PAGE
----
Related: Stockpile food in the event of a no-deal Brexit? Dream on | James Ball

Related: No-deal Brexit risks 'civil unrest', warns Amazon's UK boss

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Ian Jack

Heatwave pushes up UK fruit and vegetable prices as yields fall

2 weeks 6 days ago

Farmers are struggling to raise crops, which stop growing in temperatures above 25C

Weeks of warm dry weather have taken their toll on fruit and vegetable growers. Parts of England have had no rain for more than 50 days, and the Agricultural and Horticultural Development Board has said it is the driest runup to harvest in 80 years. Many plants stop growing once temperatures top 25C, and crops without irrigation are especially struggling.

Related: British farmers fear fire as heatwave creates 'tinderbox'

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Sarah Butler

Farmers across UK braced for heavy rain and thunderstorms

2 weeks 6 days ago

Sudden weather change after weeks of drought could cause flooding and crop damage

Farmers across many parts of the UK are bracing themselves for thunderstorms and outbursts of heavy rain after weeks of drought and high temperatures.

The sudden change in the weather, expected to affect eastern areas hardest but spreading to the north and Midlands over Friday, is likely to cause problems of flooding and potential crop damage.

Related: Sunscreen for cows: UK farmers struggle to cope with heatwave

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Fiona Harvey Environment correspondent

Stockpile food in the event of a no-deal Brexit? Dream on | James Ball

3 weeks ago

Our supply chains work on a ‘just in time’ basis and have neither the space nor the money for a surplus. Dominic Raab, take note

The government is spending the summer trying to prove to its backbenchers, the public and the EU that it is genuinely prepared for a “no deal” Brexit, and has plans to manage the massive disruption – most would say chaos – that would ensue if the UK and EU failed to secure a deal.

It might have any number of reasons for doing this. It could be throwing red meat to its backbenchers, to try to show that a no deal hasn’t been ruled out. It could be trying to influence EU negotiators, either by showing that the UK has plans in place, or by suggesting that the negotiators take the blame for the consequences of no deal. It may even be trying to reassure us that it knows what it is doing.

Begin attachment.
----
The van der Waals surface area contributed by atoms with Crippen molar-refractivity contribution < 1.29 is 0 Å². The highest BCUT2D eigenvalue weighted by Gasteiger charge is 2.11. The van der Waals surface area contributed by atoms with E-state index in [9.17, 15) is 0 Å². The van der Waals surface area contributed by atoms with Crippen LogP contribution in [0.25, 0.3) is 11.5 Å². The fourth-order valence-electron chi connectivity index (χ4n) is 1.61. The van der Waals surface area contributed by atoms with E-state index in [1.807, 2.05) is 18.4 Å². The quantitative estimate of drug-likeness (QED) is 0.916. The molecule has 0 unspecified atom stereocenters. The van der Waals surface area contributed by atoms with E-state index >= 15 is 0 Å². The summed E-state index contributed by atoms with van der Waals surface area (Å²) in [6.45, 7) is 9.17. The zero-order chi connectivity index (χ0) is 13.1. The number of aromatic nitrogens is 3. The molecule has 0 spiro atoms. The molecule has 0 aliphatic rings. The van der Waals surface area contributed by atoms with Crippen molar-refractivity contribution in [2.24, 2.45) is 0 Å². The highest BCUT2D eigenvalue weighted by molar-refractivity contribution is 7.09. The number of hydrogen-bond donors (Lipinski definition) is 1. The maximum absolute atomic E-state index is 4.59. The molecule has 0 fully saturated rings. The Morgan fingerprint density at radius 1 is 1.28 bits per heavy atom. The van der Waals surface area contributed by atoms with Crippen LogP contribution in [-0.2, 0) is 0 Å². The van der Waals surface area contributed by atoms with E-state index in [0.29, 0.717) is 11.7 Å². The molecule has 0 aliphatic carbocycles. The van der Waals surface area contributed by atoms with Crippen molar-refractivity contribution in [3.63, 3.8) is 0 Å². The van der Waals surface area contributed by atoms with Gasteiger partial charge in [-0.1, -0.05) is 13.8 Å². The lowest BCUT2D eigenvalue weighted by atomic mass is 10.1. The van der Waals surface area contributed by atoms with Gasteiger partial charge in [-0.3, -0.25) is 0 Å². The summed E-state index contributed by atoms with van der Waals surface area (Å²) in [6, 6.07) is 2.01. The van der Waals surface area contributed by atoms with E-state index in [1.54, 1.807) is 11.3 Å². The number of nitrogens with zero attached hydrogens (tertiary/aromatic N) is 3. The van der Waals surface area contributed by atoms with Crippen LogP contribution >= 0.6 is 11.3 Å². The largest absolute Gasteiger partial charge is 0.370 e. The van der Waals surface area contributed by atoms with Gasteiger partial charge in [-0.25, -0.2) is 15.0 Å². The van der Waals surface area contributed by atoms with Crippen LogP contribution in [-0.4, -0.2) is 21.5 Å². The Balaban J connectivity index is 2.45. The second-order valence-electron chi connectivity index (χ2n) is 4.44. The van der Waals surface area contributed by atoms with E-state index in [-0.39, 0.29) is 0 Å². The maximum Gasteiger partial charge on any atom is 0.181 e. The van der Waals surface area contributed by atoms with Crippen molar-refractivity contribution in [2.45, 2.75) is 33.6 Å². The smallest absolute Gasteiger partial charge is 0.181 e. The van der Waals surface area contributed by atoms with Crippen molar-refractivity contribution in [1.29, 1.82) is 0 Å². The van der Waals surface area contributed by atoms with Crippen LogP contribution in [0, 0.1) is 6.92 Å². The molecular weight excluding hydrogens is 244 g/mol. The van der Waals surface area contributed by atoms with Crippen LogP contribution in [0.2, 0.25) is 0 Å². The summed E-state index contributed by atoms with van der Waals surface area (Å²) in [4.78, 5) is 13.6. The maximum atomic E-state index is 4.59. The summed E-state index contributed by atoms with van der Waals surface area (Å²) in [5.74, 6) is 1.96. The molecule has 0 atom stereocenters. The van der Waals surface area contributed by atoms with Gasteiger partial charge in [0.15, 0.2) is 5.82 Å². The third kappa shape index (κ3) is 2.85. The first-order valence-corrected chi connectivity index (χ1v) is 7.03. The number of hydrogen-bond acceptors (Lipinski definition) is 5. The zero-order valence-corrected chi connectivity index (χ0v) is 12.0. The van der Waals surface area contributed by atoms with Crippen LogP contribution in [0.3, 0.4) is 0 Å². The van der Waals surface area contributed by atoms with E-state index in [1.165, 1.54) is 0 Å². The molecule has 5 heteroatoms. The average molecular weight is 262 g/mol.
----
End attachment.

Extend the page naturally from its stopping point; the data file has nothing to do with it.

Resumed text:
The food sector is a finely tuned machine; a no-deal Brexit would result in it grinding to a halt

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James Ball

Gene-edited plants and animals are GM foods, EU court rules

3 weeks 1 day ago

Landmark decision means gene-edited plants and animals will be regulated under the same rules as genetically modified organisms

Plants and animals created by innovative gene-editing technology have been genetically modified and should be regulated as such, the EU’s top court has ruled.

The landmark decision ends 10 years of debate in Europe about what is – and is not – a GM food, with a victory for environmentalists, and a bitter blow to Europe’s biotech industry.

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Arthur Neslen

British farmers fear fire as heatwave creates 'tinderbox'

3 weeks 1 day ago

Wildfire is now an over-riding concern for many farmers, who are taking extra precautions to stop fires spreading as the hot spell continues

“It’s like a tinderbox out here,” says Lesley Chandler, looking down at parched fields where bleached-out grass struggles through baked, stone-hard earth. “Just a spark could set it all alight.”

Chandler farms 200 acres of arable land in Oxfordshire, where there has been virtually no rain for weeks. Pastures that would normally boast grass nearly a foot tall have instead a thin cover of dried-out vegetation.

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Fiona Harvey Environment correspondent

Renewables jobs at risk unless emissions reduction target ramped up

3 weeks 1 day ago

Analysis suggests 15,000 jobs at risk because of lack of new renewable projects under national energy guarantee

Activist groups are intensifying efforts to persuade Australia’s states and territories to demand the 26% emissions reduction target in the national energy guarantee be ramped up, with new analysis suggesting jobs in renewable energy will be lost.

A new projection from Green Energy Markets, funded by GetUp, says up to 15,000 jobs in large scale renewables projects in Queensland and Victoria are at risk unless the Neg’s emissions reduction targets are increased.

Related: Architects of energy policy tell states they can sign up even if they don't agree with emissions targets

Related: Sanjeev Gupta: Coal power is no longer cheaper – and we'll prove it

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Paul Karp and Amy Remeikis
3 hours 48 minutes ago | Farming